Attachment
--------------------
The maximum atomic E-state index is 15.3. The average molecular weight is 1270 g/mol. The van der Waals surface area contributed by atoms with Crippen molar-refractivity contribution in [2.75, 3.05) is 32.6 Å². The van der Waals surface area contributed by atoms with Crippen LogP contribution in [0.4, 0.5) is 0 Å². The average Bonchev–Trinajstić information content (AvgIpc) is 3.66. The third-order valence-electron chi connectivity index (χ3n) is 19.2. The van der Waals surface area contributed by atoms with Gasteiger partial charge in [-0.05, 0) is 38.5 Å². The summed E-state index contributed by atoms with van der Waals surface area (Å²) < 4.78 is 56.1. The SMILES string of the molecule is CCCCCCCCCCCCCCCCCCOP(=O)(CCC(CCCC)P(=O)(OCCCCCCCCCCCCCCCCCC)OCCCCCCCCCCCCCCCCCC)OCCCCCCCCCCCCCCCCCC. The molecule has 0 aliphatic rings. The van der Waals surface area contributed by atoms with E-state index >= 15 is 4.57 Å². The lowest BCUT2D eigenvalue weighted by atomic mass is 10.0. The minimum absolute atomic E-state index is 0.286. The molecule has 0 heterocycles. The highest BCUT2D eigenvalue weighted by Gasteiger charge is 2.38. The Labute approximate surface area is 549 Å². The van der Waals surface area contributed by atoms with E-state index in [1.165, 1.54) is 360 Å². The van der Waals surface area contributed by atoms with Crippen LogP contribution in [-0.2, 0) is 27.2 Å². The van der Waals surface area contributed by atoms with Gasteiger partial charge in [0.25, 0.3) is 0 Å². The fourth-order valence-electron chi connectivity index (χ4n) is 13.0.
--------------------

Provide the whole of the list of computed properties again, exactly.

The maximum atomic E-state index is 15.3. The average molecular weight is 1270 g/mol. The van der Waals surface area contributed by atoms with Crippen molar-refractivity contribution in [2.75, 3.05) is 32.6 Å². The van der Waals surface area contributed by atoms with Crippen LogP contribution in [0.4, 0.5) is 0 Å². The average Bonchev–Trinajstić information content (AvgIpc) is 3.66. The third-order valence-electron chi connectivity index (χ3n) is 19.2. The van der Waals surface area contributed by atoms with Gasteiger partial charge in [-0.05, 0) is 38.5 Å². The summed E-state index contributed by atoms with van der Waals surface area (Å²) < 4.78 is 56.1. The SMILES string of the molecule is CCCCCCCCCCCCCCCCCCOP(=O)(CCC(CCCC)P(=O)(OCCCCCCCCCCCCCCCCCC)OCCCCCCCCCCCCCCCCCC)OCCCCCCCCCCCCCCCCCC. The molecule has 0 aliphatic rings. The van der Waals surface area contributed by atoms with E-state index >= 15 is 4.57 Å². The lowest BCUT2D eigenvalue weighted by atomic mass is 10.0. The minimum absolute atomic E-state index is 0.286. The molecule has 0 heterocycles. The highest BCUT2D eigenvalue weighted by Gasteiger charge is 2.38. The Labute approximate surface area is 549 Å². The van der Waals surface area contributed by atoms with E-state index in [1.165, 1.54) is 360 Å². The van der Waals surface area contributed by atoms with Crippen LogP contribution in [-0.2, 0) is 27.2 Å². The van der Waals surface area contributed by atoms with Gasteiger partial charge in [0.25, 0.3) is 0 Å². The fourth-order valence-electron chi connectivity index (χ4n) is 13.0.